The June 23 referendum on whether the UK should remain in the European Union may still be more than two months away, but investors are evidently continuing to hedge their exposures and largely avoiding UK assets. The FTSE 100 has barely moved in the past five and a half weeks, while sterling has been pounded across the board, falling even against some of the weakest currencies. Against the dollar, the pound came to within spitting distance of the psychologically-important and long-term support level of 1.40, before bouncing back slightly. Meanwhile the EUR/GBP has reached – and now breached – its own psychological level of 0.80, while the GBP/JPY is testing the low from earlier this year of around 155 as we go to press.
But in recent days, it appears as though Prime Minster David Cameron’s campaign to warn voters about the dangers of leaving the EU is beginning to work. According to a Telegraph poll, the “remain” campaign now has a narrow lead. Of those surveyed, 51 per cent would now vote to remain, which is an increase of 4 per cent from last month. Meanwhile the exit support has dropped 5 points to 44 per cent. However, the UK polls should be taken with a pinch of salt given their accuracy, or lack thereof, during the Scottish referendum and the general elections. Hence, or otherwise, the pound has barely shown any positive reaction to the slight change in the polls. The public opinion can and will change as we get closer to June 23 and as both sides try to win support of those who have yet to make up their minds. Ultimately it will be the actual vote that will count, not the polls. This could well be a lot different to what the polls currently suggest.
But the risk of “Brexit” is very high if the opinion polls are correct and this is exerting extreme pressure on the pound. Unless we see a dramatic change in favour of the stay campaign soon, the pound is unlikely to make a significant comeback until at least after the outcome of EU vote becomes clear. That being said, the potential for further downside may be limited, too, as surely some of the risks of Britain leaving the EU is already priced in. So a short-term bounce at around 1.40 would not surprise us.
Meanwhile there’s been so much said about the spike in implied options volatility in the pound-dollar exchange rate, with three-month risk reversal spiking to levels higher than even the global financial crisis. This obviously underlines concerns about Brexit risks and investors are evidently taking proactive steps to protect themselves against further sharp falls in the pound. But the spike in volatility may also mean that investors are buying call options, giving them the right but not the obligation to buy the pound at these depressed levels at some future point. Obviously this group of investors do not expect Britain to leave the EU and are therefore looking for a sharp relief rally to make a potential profit. Either that or they are sellers in the spot market and are looking to hedge their exposure but do not want to close their shorts in case the pound falls further. So the rise in volatility is not necessarily a bad thing, but it does make Brexit risks plain to see.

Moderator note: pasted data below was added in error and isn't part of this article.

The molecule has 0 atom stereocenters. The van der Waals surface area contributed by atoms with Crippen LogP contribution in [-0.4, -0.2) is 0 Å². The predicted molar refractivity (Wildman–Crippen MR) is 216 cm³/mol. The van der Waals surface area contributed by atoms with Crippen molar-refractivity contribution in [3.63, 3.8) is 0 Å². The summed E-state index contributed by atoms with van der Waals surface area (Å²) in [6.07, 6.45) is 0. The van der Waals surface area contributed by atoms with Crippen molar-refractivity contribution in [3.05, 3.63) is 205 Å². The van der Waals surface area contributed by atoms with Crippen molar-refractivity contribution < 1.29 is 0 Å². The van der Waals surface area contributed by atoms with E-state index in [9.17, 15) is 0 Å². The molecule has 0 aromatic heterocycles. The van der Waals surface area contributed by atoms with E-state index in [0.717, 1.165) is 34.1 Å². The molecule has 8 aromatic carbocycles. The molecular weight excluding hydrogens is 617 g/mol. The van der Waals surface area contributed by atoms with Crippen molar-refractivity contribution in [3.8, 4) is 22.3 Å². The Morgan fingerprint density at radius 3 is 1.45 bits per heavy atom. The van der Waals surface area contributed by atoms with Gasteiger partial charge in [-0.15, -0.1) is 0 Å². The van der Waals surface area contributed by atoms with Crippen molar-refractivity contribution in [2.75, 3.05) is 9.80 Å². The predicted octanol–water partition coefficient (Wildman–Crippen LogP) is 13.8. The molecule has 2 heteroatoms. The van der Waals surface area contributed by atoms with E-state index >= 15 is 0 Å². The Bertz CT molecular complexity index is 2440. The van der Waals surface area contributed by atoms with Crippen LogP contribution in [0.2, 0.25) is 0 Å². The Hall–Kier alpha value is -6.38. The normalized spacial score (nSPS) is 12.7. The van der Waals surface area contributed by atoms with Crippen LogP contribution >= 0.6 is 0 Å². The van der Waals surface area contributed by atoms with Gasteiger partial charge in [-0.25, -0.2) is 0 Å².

But as the pound falls, the risk of a sharp short-squeeze rally increases by the day. This does not necessarily mean it is time to buy the pound and hope it will recover significantly. Rather, the sellers may wish to proceed with extra care. No doubt, there will also be some decent bear market rallies in the GBP/USD from time to time until June 23. These should provide plenty of long trading opportunities. But the bulls will need to be nimble as they will be going against a very strong bearish trend.
Technical outlook: GBP/USD
The monthly chart of the GBP/USD shows that the Cable is trading near a significant long-term support area of 1.40, where it repeatedly found significant support in the past. This level had momentarily broken down on an intra-month basis such as in 2001 and 2009, while in February of this year it was taken out by a monthly closing basis. But there was no follow-up selling; consequently, the GBP/USD rallied to form an inside bar formation in March. However so far this month, there has been no follow-through in buying momentum either. If the low from last month breaks then this would be a bearish long-term outcome, in which case a drop towards the 2016, 2001 or 2009 lows at 1.3835, 1.3885 and 1.3500 will become highly likely. Conversely, if the high of last month breaks – barring a potential inside bar failure at around the 1.4675-4835 resistance area – then a significant rally could resume.
Zooming in on the daily chart, in figure 2, and we can see that the neckline of the Head and Shoulders pattern around the 1.4055-80 area has been taken out today. The GBP/USD still needs to end today’s session below this area to confirm the breakdown. If seen, that would be a further bearish outcome in the short-term outlook. But, again, the importance of the 1.40 level overrides any short-term technical patterns in my view. For this reason, we should take the latest development with a pinch of salt. Indeed, there is even the possibility that the GBP/USD is in the process of forming a more-significant inverse Head and Shoulders pattern around the 1.40 level – see the shaded area on the daily chart. If the GBP/USD rallies back above the broken support area of 1.4055-1.4080 then there is a possibility that today’s candlestick formation would turn into a hammer or a doji pattern, which would point to more gains in the days to come. The key resistance that the GBP/USD would then need to break is at 1.4170, previously support.